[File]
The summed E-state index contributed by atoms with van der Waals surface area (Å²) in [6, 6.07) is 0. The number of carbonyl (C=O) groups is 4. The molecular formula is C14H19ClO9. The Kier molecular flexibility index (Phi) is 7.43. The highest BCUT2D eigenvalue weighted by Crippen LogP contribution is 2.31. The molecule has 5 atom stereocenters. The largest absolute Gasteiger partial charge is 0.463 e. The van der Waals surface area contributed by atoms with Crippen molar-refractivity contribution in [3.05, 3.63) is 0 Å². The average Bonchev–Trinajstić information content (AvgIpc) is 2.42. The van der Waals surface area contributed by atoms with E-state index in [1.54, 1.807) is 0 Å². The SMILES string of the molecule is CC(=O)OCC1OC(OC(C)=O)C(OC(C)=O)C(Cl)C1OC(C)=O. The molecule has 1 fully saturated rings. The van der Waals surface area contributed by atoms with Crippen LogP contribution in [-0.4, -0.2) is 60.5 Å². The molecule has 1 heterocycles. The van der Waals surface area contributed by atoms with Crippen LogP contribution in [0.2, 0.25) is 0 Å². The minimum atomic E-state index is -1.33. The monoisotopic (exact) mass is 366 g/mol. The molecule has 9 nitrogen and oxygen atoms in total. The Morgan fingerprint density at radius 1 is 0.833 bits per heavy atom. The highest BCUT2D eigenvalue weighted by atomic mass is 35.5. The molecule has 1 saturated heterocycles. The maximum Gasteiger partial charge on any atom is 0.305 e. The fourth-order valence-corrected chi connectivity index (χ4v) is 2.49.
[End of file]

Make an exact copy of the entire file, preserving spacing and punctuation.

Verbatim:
The summed E-state index contributed by atoms with van der Waals surface area (Å²) in [6, 6.07) is 0. The number of carbonyl (C=O) groups is 4. The molecular formula is C14H19ClO9. The Kier molecular flexibility index (Phi) is 7.43. The highest BCUT2D eigenvalue weighted by Crippen LogP contribution is 2.31. The molecule has 5 atom stereocenters. The largest absolute Gasteiger partial charge is 0.463 e. The van der Waals surface area contributed by atoms with Crippen molar-refractivity contribution in [3.05, 3.63) is 0 Å². The average Bonchev–Trinajstić information content (AvgIpc) is 2.42. The van der Waals surface area contributed by atoms with E-state index in [1.54, 1.807) is 0 Å². The SMILES string of the molecule is CC(=O)OCC1OC(OC(C)=O)C(OC(C)=O)C(Cl)C1OC(C)=O. The molecule has 1 fully saturated rings. The van der Waals surface area contributed by atoms with Crippen LogP contribution in [-0.4, -0.2) is 60.5 Å². The molecule has 1 heterocycles. The van der Waals surface area contributed by atoms with Crippen LogP contribution in [0.2, 0.25) is 0 Å². The minimum atomic E-state index is -1.33. The monoisotopic (exact) mass is 366 g/mol. The molecule has 9 nitrogen and oxygen atoms in total. The Morgan fingerprint density at radius 1 is 0.833 bits per heavy atom. The highest BCUT2D eigenvalue weighted by atomic mass is 35.5. The molecule has 1 saturated heterocycles. The maximum Gasteiger partial charge on any atom is 0.305 e. The fourth-order valence-corrected chi connectivity index (χ4v) is 2.49.